Boeing Co is joining with Aerion Corp, a startup founded by Texas billionaire Robert Bass, to help build a supersonic business jet that would cut trans-Atlantic flight times by three hours.
The US aerospace giant will make a “significant investment” in Aerion to accelerate design and development, according to a statement. Boeing will replace Lockheed Martin Corp., which had announced a partnership with Aerion in 2017, a spokesman for the supersonic-jet company said.
Boeing’s funding buoys Bass’s dream of restoring supersonic civilian flight, which ended in 2003 with the final voyage of Europe’s Concorde amid noise restrictions and high operating costs. General Electric Co. in October said it completed an initial engine design for Aerion’s AS2 aircraft to fly faster than the speed of sound while meeting noise and emissions rules.
“We have the right team to build the future of sustainable supersonic flight,” said Steve Nordlund, vice president of Boeing’s NeXt investment unit, citing Aerion’s supersonic expertise and his company’s scale and commercial-aviation experience.
Boeing said it would provide engineering, manufacturing and flight-test resources to bring the AS2 to market. While the amount of its investment wasn’t disclosed, Boeing gained two seats on Aerion’s five-person board to represent its interests.
The new directors are Mike Sinnett, who heads product strategy and future airplane development for Boeing’s commercial business; and Ken Shaw, who oversees the supply chain for the company’s new global-services division.
News of the investment helped propel Boeing shares to a record. The stock climbed 3.3 percent to $410.18 at the close in New York, the largest gain on the 30-member Dow Jones Industrial Average.
The first flight for the plane — which, at about 1,000 miles per hour, will cruise 70 percent faster than today’s quickest business jets — is scheduled for 2023.
Launch customer Flexjet, which sells fractional ownership in aircraft, has ordered 20 of the models. Aerion’s 12-passenger model has a list price of $120 million.
Flexjet is considering adding more aircraft to its order, Chairman Kenn Ricci said by telephone. The specifications of the aircraft have improved, making the AS2 more versatile and a better fit with Flexjet’s model of giving multiple customers access to fly in the plane, Ricci said without providing details.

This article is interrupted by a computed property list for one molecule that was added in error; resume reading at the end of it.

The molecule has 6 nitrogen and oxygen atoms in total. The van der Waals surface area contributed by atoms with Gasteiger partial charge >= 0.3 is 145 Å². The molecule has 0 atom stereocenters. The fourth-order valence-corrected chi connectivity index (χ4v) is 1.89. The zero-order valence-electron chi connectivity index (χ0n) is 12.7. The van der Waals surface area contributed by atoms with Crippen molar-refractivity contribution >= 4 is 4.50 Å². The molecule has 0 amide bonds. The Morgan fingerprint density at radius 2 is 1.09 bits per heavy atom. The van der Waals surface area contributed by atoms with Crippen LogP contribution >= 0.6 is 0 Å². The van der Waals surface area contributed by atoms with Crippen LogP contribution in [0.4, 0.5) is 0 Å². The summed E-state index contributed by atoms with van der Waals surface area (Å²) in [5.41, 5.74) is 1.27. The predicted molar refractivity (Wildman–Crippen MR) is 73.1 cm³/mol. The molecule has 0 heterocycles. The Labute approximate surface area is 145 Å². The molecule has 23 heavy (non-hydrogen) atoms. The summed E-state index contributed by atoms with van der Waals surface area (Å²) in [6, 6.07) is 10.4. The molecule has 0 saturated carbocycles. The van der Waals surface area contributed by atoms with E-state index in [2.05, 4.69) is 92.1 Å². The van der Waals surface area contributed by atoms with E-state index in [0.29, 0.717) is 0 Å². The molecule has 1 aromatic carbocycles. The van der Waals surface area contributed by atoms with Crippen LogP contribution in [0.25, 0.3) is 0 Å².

“We see it as a spectacular, unique product,” Ricci said. “We’re very happy with the position we’re in. I think this leadership team is spectacular.”
The investment is a reminder of Boeing’s roots in aircraft that travel well beyond the sound barrier. The Chicago-based manufacturer invested heavily in its own supersonic-transport program a half-century ago — the 747 jumbo jet was considered a side project to the so-called SST at the time — before the US government ultimately canceled funding.
Boeing also is plowing funding into hypersonic aircraft that would travel faster than Mach 5, or more than five times the speed of sound.
The company last year revealed development of a passenger prototype capable of crui- sing at 3,800 mph or more.
The company’s HorizonX venture capital arm also has invested in Reaction Engines, a UK company developing a propulsion system for both hypersonic flights and space voyages at Mach 25.
Boeing is the first planemaker to commit funds as well as engineering and manufacturing expertise to Aerion. Airbus SE joined as a partner in 2014 to help with design and possibly manufacturing, then was replaced by Lockheed three years later. Neither of those companies invested directly in the venture.